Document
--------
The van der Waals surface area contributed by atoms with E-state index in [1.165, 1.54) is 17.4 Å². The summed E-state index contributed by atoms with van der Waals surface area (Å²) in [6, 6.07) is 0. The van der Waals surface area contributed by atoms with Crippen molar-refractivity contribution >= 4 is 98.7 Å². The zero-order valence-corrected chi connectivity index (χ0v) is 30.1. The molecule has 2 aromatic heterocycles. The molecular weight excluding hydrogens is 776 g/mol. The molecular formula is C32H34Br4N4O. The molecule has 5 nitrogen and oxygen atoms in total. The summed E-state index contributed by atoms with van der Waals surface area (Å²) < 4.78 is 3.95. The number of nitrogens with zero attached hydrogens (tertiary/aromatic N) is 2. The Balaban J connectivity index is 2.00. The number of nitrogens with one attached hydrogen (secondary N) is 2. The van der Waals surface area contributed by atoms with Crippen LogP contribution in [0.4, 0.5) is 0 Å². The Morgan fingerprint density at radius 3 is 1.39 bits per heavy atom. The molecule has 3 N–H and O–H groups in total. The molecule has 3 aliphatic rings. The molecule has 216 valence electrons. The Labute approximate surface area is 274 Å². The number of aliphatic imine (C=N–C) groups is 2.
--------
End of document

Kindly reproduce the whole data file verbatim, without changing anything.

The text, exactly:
The van der Waals surface area contributed by atoms with E-state index in [1.165, 1.54) is 17.4 Å². The summed E-state index contributed by atoms with van der Waals surface area (Å²) in [6, 6.07) is 0. The van der Waals surface area contributed by atoms with Crippen molar-refractivity contribution >= 4 is 98.7 Å². The zero-order valence-corrected chi connectivity index (χ0v) is 30.1. The molecule has 2 aromatic heterocycles. The molecular weight excluding hydrogens is 776 g/mol. The molecular formula is C32H34Br4N4O. The molecule has 5 nitrogen and oxygen atoms in total. The summed E-state index contributed by atoms with van der Waals surface area (Å²) < 4.78 is 3.95. The number of nitrogens with zero attached hydrogens (tertiary/aromatic N) is 2. The Balaban J connectivity index is 2.00. The number of nitrogens with one attached hydrogen (secondary N) is 2. The van der Waals surface area contributed by atoms with Crippen LogP contribution in [0.4, 0.5) is 0 Å². The Morgan fingerprint density at radius 3 is 1.39 bits per heavy atom. The molecule has 3 N–H and O–H groups in total. The molecule has 3 aliphatic rings. The molecule has 216 valence electrons. The Labute approximate surface area is 274 Å². The number of aliphatic imine (C=N–C) groups is 2.